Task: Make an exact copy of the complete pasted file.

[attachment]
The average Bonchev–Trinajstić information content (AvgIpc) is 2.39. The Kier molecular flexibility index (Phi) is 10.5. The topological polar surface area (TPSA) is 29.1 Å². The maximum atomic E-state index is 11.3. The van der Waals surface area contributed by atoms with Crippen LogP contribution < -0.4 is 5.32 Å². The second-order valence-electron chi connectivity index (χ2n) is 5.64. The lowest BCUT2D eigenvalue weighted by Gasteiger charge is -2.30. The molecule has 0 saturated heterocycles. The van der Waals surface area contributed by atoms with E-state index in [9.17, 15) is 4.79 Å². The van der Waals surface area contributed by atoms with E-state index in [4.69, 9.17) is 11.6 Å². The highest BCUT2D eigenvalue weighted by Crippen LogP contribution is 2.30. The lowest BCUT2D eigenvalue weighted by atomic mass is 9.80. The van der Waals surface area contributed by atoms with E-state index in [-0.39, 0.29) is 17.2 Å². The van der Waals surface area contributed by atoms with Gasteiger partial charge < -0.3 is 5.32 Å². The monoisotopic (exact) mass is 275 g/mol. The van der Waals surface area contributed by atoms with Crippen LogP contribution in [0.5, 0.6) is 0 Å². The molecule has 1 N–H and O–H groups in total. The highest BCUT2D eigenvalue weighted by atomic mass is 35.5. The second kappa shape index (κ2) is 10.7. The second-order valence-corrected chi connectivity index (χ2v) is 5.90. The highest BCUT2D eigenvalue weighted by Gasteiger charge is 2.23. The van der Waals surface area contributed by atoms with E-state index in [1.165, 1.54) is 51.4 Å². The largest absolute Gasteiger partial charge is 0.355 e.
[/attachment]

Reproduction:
The average Bonchev–Trinajstić information content (AvgIpc) is 2.39. The Kier molecular flexibility index (Phi) is 10.5. The topological polar surface area (TPSA) is 29.1 Å². The maximum atomic E-state index is 11.3. The van der Waals surface area contributed by atoms with Crippen LogP contribution < -0.4 is 5.32 Å². The second-order valence-electron chi connectivity index (χ2n) is 5.64. The lowest BCUT2D eigenvalue weighted by Gasteiger charge is -2.30. The molecule has 0 saturated heterocycles. The van der Waals surface area contributed by atoms with E-state index in [9.17, 15) is 4.79 Å². The van der Waals surface area contributed by atoms with E-state index in [4.69, 9.17) is 11.6 Å². The highest BCUT2D eigenvalue weighted by Crippen LogP contribution is 2.30. The lowest BCUT2D eigenvalue weighted by atomic mass is 9.80. The van der Waals surface area contributed by atoms with E-state index in [-0.39, 0.29) is 17.2 Å². The van der Waals surface area contributed by atoms with Gasteiger partial charge < -0.3 is 5.32 Å². The monoisotopic (exact) mass is 275 g/mol. The van der Waals surface area contributed by atoms with Crippen LogP contribution in [0.5, 0.6) is 0 Å². The molecule has 1 N–H and O–H groups in total. The highest BCUT2D eigenvalue weighted by atomic mass is 35.5. The second kappa shape index (κ2) is 10.7. The second-order valence-corrected chi connectivity index (χ2v) is 5.90. The highest BCUT2D eigenvalue weighted by Gasteiger charge is 2.23. The van der Waals surface area contributed by atoms with E-state index in [1.165, 1.54) is 51.4 Å². The largest absolute Gasteiger partial charge is 0.355 e.